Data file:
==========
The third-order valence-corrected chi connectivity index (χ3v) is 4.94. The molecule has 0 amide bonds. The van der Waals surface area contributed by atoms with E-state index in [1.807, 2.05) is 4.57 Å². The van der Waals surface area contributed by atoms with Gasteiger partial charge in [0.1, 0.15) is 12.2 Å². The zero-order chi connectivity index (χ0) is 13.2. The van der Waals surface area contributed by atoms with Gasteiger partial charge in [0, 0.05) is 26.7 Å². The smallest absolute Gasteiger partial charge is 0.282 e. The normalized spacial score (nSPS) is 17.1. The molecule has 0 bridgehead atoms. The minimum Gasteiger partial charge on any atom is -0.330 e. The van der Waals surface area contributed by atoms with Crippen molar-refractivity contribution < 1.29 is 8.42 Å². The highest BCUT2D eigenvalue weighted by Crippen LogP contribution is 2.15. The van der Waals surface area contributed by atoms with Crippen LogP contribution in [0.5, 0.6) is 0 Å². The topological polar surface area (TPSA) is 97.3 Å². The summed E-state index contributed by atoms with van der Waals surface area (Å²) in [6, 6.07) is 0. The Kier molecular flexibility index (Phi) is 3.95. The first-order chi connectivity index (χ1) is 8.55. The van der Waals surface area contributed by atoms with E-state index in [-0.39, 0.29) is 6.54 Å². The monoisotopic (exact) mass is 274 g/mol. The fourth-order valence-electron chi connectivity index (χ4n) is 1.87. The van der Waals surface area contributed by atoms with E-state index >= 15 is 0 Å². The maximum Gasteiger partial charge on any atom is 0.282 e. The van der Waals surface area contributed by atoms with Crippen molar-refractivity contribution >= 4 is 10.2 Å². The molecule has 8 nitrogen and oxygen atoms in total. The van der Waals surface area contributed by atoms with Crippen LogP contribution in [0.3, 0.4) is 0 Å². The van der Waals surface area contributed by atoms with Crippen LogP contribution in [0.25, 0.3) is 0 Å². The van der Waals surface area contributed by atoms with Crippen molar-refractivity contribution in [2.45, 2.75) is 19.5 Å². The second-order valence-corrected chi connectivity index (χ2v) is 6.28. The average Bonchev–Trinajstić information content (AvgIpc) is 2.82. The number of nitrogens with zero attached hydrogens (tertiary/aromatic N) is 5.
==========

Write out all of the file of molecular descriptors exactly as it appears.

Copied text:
The third-order valence-corrected chi connectivity index (χ3v) is 4.94. The molecule has 0 amide bonds. The van der Waals surface area contributed by atoms with E-state index in [1.807, 2.05) is 4.57 Å². The van der Waals surface area contributed by atoms with Gasteiger partial charge in [0.1, 0.15) is 12.2 Å². The zero-order chi connectivity index (χ0) is 13.2. The van der Waals surface area contributed by atoms with Gasteiger partial charge in [0, 0.05) is 26.7 Å². The smallest absolute Gasteiger partial charge is 0.282 e. The normalized spacial score (nSPS) is 17.1. The molecule has 0 bridgehead atoms. The minimum Gasteiger partial charge on any atom is -0.330 e. The van der Waals surface area contributed by atoms with Crippen molar-refractivity contribution < 1.29 is 8.42 Å². The highest BCUT2D eigenvalue weighted by Crippen LogP contribution is 2.15. The van der Waals surface area contributed by atoms with Crippen LogP contribution in [0.5, 0.6) is 0 Å². The topological polar surface area (TPSA) is 97.3 Å². The summed E-state index contributed by atoms with van der Waals surface area (Å²) in [6, 6.07) is 0. The Kier molecular flexibility index (Phi) is 3.95. The first-order chi connectivity index (χ1) is 8.55. The van der Waals surface area contributed by atoms with E-state index in [-0.39, 0.29) is 6.54 Å². The monoisotopic (exact) mass is 274 g/mol. The fourth-order valence-electron chi connectivity index (χ4n) is 1.87. The van der Waals surface area contributed by atoms with E-state index >= 15 is 0 Å². The maximum Gasteiger partial charge on any atom is 0.282 e. The van der Waals surface area contributed by atoms with Crippen molar-refractivity contribution >= 4 is 10.2 Å². The molecule has 8 nitrogen and oxygen atoms in total. The van der Waals surface area contributed by atoms with Crippen LogP contribution in [0.3, 0.4) is 0 Å². The van der Waals surface area contributed by atoms with Crippen LogP contribution in [0.25, 0.3) is 0 Å². The van der Waals surface area contributed by atoms with Crippen molar-refractivity contribution in [2.45, 2.75) is 19.5 Å². The second-order valence-corrected chi connectivity index (χ2v) is 6.28. The average Bonchev–Trinajstić information content (AvgIpc) is 2.82. The number of nitrogens with zero attached hydrogens (tertiary/aromatic N) is 5.